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Reference Additions

Page history last edited by PBworks 14 years, 4 months ago

Reference Additions/Corrections

 


 

Characters

 

char-alphabetic? char

Returns #t if the character char is in the range #\A to #\Z or #\a to #\z.

 

Strings

 

make-string k

Returns a new string with a length of k.

 

Examples:

1:=> (make-string 3)

; returns an empty string

1:=> (string-length (make-string 5))

5

1:=> (string-length (string-append "hello" (make-string 5)))

10

 

make-string k char

Returns a new string with a length of k filled with the character char.

 

Examples:

1:=> (make-string 3 #\a)

aaa

1:=> (string-append "hello" (make-string 5 #\space) "world")

hello world

 

string char

Returns a new string with a length of 1 filled with the character char.

This is equivalent to (make-string 1 char)

 

Examples:

1:=> (string #\b)

b

1:=> (string=? (string #\b) (make-string 1 #\b))

#t

 

string-ref string k

Returns the character located at index k in the string.

 

Examples:

1:=> (string-ref "hello" 0)

h

1:=> (string-ref "hello" 1)

e

1:=> (string? (string-ref "hello" 1))

#f

1:=> (char? (string-ref "hello" 1))

#t

 

string-set! string k char

Sets the character located at index k in the string to char. Returns #unspecified. This function destructively alters a string.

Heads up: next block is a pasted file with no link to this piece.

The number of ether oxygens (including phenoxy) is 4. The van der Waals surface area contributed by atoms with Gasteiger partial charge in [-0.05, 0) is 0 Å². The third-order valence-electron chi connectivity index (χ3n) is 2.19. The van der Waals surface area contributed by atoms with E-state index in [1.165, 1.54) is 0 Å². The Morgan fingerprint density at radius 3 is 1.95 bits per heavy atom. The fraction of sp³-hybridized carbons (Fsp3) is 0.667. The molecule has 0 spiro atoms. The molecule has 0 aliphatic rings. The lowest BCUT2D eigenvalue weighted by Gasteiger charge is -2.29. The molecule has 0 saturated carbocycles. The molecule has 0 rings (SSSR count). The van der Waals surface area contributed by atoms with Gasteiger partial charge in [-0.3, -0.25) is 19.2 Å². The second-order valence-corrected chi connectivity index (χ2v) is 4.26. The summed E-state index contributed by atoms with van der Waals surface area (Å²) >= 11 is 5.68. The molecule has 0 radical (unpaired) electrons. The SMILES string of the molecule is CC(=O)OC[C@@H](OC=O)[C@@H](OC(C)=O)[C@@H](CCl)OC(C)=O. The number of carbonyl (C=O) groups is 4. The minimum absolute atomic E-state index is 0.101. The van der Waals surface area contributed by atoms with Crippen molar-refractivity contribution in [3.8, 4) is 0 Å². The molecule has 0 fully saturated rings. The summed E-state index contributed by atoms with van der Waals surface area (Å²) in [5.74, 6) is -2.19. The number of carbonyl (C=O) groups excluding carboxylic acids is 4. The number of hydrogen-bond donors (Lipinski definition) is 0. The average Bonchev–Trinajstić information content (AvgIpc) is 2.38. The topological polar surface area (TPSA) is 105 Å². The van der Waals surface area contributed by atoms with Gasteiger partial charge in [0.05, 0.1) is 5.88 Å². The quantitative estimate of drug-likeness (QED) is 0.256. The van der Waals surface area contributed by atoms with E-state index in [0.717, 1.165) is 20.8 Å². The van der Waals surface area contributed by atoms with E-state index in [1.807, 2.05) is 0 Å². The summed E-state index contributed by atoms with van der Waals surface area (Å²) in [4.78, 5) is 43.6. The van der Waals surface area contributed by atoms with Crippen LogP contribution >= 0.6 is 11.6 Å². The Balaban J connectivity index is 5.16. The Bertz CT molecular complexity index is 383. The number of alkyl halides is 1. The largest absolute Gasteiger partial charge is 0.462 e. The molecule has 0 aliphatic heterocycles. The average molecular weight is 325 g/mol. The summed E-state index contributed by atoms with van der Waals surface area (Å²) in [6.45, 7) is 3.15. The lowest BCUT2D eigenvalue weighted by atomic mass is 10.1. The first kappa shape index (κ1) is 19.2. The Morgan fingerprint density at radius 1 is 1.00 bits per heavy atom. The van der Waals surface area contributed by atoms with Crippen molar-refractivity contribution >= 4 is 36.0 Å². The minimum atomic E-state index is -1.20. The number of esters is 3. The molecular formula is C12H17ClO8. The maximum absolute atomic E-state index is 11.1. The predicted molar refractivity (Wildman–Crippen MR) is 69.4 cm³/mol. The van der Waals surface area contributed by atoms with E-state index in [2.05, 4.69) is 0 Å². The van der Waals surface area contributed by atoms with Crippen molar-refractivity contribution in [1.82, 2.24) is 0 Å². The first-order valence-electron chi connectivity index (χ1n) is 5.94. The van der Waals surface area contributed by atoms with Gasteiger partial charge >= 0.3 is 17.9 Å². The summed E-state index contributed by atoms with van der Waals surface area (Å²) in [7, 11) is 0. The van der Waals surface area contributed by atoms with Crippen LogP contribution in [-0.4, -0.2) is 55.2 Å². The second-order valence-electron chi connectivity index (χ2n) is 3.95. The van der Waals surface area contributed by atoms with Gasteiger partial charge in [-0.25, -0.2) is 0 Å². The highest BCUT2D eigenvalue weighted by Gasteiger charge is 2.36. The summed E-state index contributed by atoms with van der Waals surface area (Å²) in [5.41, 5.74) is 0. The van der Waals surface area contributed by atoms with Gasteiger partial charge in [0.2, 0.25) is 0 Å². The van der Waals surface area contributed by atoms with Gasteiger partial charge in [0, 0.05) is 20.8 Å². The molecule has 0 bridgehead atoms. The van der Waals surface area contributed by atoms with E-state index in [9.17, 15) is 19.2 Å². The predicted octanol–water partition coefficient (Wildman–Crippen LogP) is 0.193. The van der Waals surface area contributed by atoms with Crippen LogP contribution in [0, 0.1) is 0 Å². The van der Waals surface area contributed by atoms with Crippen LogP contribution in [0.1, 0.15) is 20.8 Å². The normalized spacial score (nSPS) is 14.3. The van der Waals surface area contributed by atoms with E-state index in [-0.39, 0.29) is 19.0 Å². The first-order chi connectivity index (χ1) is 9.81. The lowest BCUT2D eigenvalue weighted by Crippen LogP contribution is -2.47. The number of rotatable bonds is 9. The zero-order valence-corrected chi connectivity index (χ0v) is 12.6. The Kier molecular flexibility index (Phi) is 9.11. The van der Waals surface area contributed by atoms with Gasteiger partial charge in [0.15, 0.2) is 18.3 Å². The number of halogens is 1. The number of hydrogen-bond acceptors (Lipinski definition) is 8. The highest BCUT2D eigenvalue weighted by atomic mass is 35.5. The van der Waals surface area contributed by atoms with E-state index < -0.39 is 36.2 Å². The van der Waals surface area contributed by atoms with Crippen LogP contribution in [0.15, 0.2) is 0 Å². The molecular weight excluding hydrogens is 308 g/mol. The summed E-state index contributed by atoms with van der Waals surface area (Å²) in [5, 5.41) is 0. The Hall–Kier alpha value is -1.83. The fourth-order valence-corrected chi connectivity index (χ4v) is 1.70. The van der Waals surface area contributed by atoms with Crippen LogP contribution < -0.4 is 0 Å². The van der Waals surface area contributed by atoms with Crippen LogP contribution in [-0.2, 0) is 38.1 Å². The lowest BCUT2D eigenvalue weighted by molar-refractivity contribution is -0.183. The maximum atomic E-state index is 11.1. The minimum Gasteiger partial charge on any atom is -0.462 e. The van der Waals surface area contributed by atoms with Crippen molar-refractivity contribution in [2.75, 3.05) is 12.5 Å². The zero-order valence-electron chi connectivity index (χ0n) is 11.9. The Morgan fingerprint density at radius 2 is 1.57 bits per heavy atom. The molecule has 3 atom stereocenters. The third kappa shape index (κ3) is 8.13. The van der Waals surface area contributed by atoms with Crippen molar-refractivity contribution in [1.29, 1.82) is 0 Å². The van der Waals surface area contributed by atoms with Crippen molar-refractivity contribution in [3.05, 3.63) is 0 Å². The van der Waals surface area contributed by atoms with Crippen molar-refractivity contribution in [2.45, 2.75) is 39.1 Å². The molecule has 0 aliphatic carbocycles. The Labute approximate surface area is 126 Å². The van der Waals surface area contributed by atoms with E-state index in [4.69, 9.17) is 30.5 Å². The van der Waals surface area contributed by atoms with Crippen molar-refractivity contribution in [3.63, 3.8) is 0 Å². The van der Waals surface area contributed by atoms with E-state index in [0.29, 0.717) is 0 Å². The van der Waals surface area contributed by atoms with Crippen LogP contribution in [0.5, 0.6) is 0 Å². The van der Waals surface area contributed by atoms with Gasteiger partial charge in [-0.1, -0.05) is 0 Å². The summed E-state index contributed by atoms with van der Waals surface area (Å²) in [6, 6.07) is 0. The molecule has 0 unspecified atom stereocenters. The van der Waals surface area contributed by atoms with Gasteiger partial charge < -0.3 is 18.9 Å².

Examples:

; (define s "hello")

1:=> (string-set! s 1 #\a)

#unspecified

1:=> s

hallo

1:=> (string-set! s 0 #\')

#unspecified

1:=> s

'allo

 

A non-destructive version:

(define (string-set-a s k c)
  (string-append (substring s 0 k)
                 (string c)
                 (substring s (+ k 1) (string-length s))))

Another non-destructive version:

(define (string-set-b s k c)
  (let ((new-s (string-copy)))
    (string-set! new-s k c)
  new-s))

 

Database

 

sqlite-map sqlite procedure string arg ...

 

This function can be used to convert returned SQL rows to lists or vectors.

 

The procedure is applied to each row of the SQL rows returned.

 

Examples:

 

Let's say we have a database full of people and for each person, a name and an age is stored. With sqlite-map we can run a lambda that prints out a sentence stating the name and age of the person.

(sqlite-map *my-database*
  (lambda (name age)
    (print "My name is " name " and I am " age " years old."))
  "SELECT name, age FROM people;")

 

Now let's say that our table, people, has another column added. Now each and every person has an address column. The previous example will still work because sqlite-map will drop the unused variables when calling the procedure. In the next example, we'll print out all three column values:

(sqlite-map *my-database*
  (lambda (name age address)
    (print "My name is " name ", I am " age
           " years old, and I live at " address "."))
  "SELECT name, age, address FROM people;")

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